If you use Intel that supports Hyperthreading, I find it performs slightly better with Hyperthreading off, not on (i.e. no "fake" cores).

A corollary of all this is that getting more, slower cores is not very helpful; getting few (say 4) faster cores helps much more. With significant code single threaded (apparently), as a benchmark to choose CPU's for LR, the single core processing seems the most important.

I do think 4 is better than 2; I certainly see at least three cores active at times. I do not think 6 would be better, much less 8 (this may change in later versions, and as mentioned is more about single core speed than number).

I also tried faster memory (clocking at 3000mhz vs 2400mhz) and found it helped slightly (about 10%). Faster GPU performance ONLY helps develop screen sliders, it will have no impact (as of the current version, 2015.10) with preview builds. Overclocking the CPU gives almost linear improvement in speed. Obviously overclocking anything may reduce stability.

For what it is worth, one often requested feature that is not in Lightroom that would help is the ability to use the embedded preview instead of buiding one. For many, with high volumes and low keeper rates (i.e. lots to cull), it is just too slow building previews to use. My personal solution for this was to stop using Lightroom for culling; I cull, crop and straighten outside with a faster tool that uses the embedded preview (Photo Mechanic in my case but there are many of them), and only take shots that have a high likelihood of being keepers into Lightroom.

  • It's a LR design limitation. I edited the post to make things more clear. As for hardware, I have 16Gb of RAM and an i7-3520M, which is a full-voltage laptop CPU with 3.6/3.4 GHz top single/multi core clock speed. It's not a quad-core of course, but Lightroom runs very good on it. I don't use GPU acceleration (Intel drivers produce artifacts in LR and it doesn't speed the workflow a lot). I cull, rate and do all metadata processing in Photo Mechanic as well, but I still add all the remaining photos to LR after I delete all straight bad shots. – lightproof Apr 25 '17 at 19:19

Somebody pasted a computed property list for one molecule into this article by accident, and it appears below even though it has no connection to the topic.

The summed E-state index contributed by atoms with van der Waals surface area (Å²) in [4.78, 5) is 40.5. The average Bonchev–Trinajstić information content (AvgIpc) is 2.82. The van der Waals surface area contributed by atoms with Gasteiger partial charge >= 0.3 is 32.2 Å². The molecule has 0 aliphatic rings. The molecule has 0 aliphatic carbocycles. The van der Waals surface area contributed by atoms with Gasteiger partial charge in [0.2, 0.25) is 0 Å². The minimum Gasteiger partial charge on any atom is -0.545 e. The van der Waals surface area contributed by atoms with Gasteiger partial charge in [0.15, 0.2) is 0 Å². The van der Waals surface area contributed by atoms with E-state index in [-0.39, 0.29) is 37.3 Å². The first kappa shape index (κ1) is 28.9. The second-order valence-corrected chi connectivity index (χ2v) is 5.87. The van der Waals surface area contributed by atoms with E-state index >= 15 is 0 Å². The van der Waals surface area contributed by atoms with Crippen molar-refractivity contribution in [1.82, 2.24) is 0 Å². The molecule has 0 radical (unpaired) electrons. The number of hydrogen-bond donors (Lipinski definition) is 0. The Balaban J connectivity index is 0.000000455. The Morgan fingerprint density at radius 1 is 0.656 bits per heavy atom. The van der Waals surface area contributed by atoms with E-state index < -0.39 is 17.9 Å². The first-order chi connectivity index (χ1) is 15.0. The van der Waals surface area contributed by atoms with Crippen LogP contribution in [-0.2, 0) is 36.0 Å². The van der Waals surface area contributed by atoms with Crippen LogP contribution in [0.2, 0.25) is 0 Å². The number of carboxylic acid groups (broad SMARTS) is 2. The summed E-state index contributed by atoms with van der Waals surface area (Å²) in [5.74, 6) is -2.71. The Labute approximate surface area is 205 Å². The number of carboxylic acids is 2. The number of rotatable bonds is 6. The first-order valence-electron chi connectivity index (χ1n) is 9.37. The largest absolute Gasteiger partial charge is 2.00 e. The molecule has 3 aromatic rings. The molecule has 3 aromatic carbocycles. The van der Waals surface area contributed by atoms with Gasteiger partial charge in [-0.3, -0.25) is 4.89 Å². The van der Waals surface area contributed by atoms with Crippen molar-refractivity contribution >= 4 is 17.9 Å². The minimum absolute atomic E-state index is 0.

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I assume you are probably memory- or cache-bound. Your i7-3520 has 4 MiB shared cache, meaning that both cores share the 4 MiB L3 cache. Because your CPU is hyperthreaded, to the degree that each SMT thread acts as a "CPU", your L3 cache is shared amongst 4 "CPUs".

The particular size of the cache isn't important, nor is the 50% utilization that you are observing particularly telling. That is, don't assume that because 50% is the same as "one half", that there is some "divide by 2" inefficiency going on. The utilization might as well be 42%, or 61.803%, etc.

Let's think for a moment about the data that Lightroom is working on while trying to build previews. These are low-res versions of the real image, meaning there is some sort of downsampling or N:1 interpolation going on to create the smaller previews. Therefore, the preview building is operating quickly over a large dataset, skipping or quickly averaging nearby pixel values, rather than performing pixel-by-pixel heavy computation that might occur when editing in the Develop module.

Additionally, we have no idea how the image is represented in memory in Lightroom. Personally, I would assume the data is stored as RGB triples, probably 16 bits per pixel (or more) per color. (Note that this has nothing to do with how the image is stored on disk, or whether it was captured RAW or JPEG. Those are file storage details.)